Peiran Jiao awarded NWO Vidi grant

The Netherlands Organisation for Scientific Research (NWO) has awarded Associate Professor Peiran Jiao of Maastricht University, School of Business and Economics with a NWO Vidi grant. The NWO Vidi grant of up to 800,000 euros is awarded to excellent researchers who, after obtaining their doctorate, have conducted research successfully for several years. The grant will enable Dr. Peiran Jiao to develop his own innovative line of research and set up his own research group. 

Summary of Peiran Jiao’s NWO Vidi research project

Many decisions involve memory, as well as uncertainty from not just one but multiple sources. Dr. Jiao's project investigates how the motivation to maintain positive self-views distorts memory, compromising the quality of financial decisions. For example, once invested in a stock, an investor may over-remember its good outcomes, because this supports her investment decision. However, this not only leads to overconfidence, but also jeopardizes learning about the stock, resulting in suboptimal investments. Therefore, the project’s aim is to systematically investigate motivated misremembering under dual uncertainties and to help individuals mitigate the bias.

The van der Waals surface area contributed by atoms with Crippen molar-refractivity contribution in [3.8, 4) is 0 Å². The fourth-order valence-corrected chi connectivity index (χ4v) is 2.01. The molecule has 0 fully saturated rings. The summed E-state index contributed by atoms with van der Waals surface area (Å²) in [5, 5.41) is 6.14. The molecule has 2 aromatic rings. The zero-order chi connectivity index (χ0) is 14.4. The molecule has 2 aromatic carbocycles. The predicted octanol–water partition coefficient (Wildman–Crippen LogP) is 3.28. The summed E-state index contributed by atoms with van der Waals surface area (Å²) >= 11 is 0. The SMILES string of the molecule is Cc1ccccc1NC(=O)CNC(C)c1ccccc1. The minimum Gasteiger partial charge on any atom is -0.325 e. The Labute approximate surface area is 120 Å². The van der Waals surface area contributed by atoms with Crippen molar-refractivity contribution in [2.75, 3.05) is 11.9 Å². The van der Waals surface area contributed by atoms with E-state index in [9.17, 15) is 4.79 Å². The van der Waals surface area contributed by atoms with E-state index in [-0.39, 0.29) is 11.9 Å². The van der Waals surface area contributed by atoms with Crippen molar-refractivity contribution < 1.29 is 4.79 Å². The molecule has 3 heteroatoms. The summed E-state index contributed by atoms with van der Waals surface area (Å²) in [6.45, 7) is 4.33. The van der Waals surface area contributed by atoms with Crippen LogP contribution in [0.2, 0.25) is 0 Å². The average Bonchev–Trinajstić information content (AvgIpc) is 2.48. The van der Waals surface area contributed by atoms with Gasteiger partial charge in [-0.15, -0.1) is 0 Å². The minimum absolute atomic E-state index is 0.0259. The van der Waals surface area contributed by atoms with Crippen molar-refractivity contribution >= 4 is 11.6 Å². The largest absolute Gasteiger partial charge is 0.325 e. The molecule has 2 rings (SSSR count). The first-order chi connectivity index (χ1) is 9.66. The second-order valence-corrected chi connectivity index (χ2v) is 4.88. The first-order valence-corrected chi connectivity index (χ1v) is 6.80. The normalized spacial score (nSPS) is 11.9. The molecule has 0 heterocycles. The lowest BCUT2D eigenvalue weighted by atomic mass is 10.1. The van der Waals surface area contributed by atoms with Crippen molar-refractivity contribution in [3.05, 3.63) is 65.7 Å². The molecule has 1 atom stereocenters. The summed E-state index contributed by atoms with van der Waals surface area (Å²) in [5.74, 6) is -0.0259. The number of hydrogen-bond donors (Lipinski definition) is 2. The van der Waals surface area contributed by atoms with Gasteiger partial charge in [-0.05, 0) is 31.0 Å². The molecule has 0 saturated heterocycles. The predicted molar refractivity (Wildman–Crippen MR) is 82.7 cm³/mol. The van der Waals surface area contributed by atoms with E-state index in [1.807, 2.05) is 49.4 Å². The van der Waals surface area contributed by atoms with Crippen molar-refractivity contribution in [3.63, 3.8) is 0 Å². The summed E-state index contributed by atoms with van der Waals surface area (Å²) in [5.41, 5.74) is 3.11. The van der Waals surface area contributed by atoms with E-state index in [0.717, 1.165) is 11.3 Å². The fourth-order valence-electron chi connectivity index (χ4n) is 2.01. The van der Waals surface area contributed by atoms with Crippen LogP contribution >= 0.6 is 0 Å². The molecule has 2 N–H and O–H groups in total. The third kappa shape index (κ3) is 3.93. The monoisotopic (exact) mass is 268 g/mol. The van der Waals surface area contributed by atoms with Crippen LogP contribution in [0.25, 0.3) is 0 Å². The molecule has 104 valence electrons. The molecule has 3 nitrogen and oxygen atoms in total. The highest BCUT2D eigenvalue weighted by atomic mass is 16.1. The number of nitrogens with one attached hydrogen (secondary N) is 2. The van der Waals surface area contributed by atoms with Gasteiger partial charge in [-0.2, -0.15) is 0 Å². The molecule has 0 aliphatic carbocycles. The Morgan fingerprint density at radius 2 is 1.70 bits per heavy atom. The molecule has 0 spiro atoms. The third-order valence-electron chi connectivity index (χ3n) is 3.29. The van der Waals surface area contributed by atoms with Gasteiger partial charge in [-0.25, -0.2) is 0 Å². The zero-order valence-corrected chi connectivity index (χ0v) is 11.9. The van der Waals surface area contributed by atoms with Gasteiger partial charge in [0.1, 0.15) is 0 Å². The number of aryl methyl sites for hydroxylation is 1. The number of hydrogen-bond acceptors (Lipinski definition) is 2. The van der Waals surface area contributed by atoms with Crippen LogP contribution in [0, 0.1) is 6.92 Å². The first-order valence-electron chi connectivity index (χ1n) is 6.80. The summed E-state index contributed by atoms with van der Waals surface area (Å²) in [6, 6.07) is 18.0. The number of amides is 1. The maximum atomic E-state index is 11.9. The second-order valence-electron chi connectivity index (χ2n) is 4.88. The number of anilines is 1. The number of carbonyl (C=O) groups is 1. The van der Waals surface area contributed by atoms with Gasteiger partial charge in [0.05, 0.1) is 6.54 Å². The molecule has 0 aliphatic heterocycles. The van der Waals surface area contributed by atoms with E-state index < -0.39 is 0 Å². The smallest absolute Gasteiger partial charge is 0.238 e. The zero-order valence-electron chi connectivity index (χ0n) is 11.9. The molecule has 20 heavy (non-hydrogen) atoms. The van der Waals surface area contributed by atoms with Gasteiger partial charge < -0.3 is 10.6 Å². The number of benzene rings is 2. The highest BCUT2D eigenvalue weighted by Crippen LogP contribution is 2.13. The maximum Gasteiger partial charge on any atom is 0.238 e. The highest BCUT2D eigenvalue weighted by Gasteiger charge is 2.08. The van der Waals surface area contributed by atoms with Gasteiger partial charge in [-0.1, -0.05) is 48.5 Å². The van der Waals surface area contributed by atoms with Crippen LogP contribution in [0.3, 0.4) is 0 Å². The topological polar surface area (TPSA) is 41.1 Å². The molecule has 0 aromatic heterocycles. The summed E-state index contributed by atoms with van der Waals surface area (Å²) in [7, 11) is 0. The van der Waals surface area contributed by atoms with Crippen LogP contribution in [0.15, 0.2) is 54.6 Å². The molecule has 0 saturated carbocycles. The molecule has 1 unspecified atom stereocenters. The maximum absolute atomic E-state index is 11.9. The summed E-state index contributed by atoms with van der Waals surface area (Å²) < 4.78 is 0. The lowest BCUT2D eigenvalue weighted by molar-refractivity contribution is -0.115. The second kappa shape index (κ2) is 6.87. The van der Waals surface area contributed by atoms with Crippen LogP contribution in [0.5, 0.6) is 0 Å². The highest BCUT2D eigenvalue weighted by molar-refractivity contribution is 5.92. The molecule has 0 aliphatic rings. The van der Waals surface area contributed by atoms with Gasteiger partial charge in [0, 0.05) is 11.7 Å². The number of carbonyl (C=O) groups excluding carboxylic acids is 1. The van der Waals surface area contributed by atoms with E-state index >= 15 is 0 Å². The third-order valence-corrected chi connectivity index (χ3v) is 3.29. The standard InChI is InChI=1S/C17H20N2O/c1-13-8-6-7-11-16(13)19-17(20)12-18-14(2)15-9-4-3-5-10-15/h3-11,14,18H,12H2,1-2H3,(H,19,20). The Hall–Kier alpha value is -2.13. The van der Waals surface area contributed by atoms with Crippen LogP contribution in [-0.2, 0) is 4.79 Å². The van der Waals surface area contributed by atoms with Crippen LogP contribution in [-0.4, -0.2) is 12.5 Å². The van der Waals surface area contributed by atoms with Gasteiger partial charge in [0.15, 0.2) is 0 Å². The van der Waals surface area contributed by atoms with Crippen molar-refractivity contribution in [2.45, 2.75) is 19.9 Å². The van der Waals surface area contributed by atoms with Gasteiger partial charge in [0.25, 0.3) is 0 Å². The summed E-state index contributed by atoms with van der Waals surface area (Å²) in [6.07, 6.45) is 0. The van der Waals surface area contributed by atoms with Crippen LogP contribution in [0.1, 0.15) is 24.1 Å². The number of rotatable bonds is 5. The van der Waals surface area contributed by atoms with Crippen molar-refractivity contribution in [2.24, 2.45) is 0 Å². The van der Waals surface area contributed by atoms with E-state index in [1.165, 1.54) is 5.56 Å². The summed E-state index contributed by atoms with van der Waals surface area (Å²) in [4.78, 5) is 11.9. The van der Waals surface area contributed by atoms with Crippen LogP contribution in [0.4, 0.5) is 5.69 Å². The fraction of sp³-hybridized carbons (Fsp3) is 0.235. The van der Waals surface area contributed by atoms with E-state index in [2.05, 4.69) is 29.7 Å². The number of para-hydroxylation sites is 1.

Building on Dr. Jiao’s unique skills in theory and experimentation, and his research on experience-based decisions, the project’s specific goals are to develop a ground-breaking theoretical framework of dual belief updating under-motivated misremembering, to experimentally validate this framework, and to develop tools to measure and to alleviate the memory bias. The framework is an important mechanism underlying many real-life problems in and beyond finance. Practically, it will provide insights and methods for researchers and policymakers to understand and improve decisions that involve memory.

More about Peiran Jiao's work

Dr. Jiao specializes in behavioural and experimental finance/economics, with an interdisciplinary approach involving psychology and neuroscience. He currently focuses on three topics: (1) experience and memory-based learning in financial decision-making and game theory; (2) information processing from the news and social media with implications for asset-pricing, macroeconomic outcomes and politics; (3) biases in belief updating. His research has been funded by the Marie Curie Individual Fellowship, the John Fell Fund, and the Harvard University Foundations of Human Behavior Grant, among others.

Alice Pan

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